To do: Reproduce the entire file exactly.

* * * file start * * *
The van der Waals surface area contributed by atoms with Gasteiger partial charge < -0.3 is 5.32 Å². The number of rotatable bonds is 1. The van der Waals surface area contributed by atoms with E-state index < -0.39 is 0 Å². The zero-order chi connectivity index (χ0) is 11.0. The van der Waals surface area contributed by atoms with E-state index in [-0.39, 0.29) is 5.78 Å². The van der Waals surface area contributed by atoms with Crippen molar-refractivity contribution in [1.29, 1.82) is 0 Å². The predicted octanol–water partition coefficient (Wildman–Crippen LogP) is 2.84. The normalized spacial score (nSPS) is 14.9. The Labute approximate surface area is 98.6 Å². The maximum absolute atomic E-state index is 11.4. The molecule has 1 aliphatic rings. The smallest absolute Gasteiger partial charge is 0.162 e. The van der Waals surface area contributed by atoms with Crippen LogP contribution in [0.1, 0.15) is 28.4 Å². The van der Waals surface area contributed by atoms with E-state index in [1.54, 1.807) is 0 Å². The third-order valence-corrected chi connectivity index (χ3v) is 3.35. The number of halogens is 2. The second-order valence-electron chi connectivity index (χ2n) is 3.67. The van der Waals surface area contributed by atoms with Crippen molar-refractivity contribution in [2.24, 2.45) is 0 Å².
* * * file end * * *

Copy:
The van der Waals surface area contributed by atoms with Gasteiger partial charge < -0.3 is 5.32 Å². The number of rotatable bonds is 1. The van der Waals surface area contributed by atoms with E-state index < -0.39 is 0 Å². The zero-order chi connectivity index (χ0) is 11.0. The van der Waals surface area contributed by atoms with E-state index in [-0.39, 0.29) is 5.78 Å². The van der Waals surface area contributed by atoms with Crippen molar-refractivity contribution in [1.29, 1.82) is 0 Å². The predicted octanol–water partition coefficient (Wildman–Crippen LogP) is 2.84. The normalized spacial score (nSPS) is 14.9. The Labute approximate surface area is 98.6 Å². The maximum absolute atomic E-state index is 11.4. The molecule has 1 aliphatic rings. The smallest absolute Gasteiger partial charge is 0.162 e. The van der Waals surface area contributed by atoms with Crippen LogP contribution in [0.1, 0.15) is 28.4 Å². The van der Waals surface area contributed by atoms with E-state index in [1.54, 1.807) is 0 Å². The third-order valence-corrected chi connectivity index (χ3v) is 3.35. The number of halogens is 2. The second-order valence-electron chi connectivity index (χ2n) is 3.67. The van der Waals surface area contributed by atoms with Crippen molar-refractivity contribution in [2.24, 2.45) is 0 Å².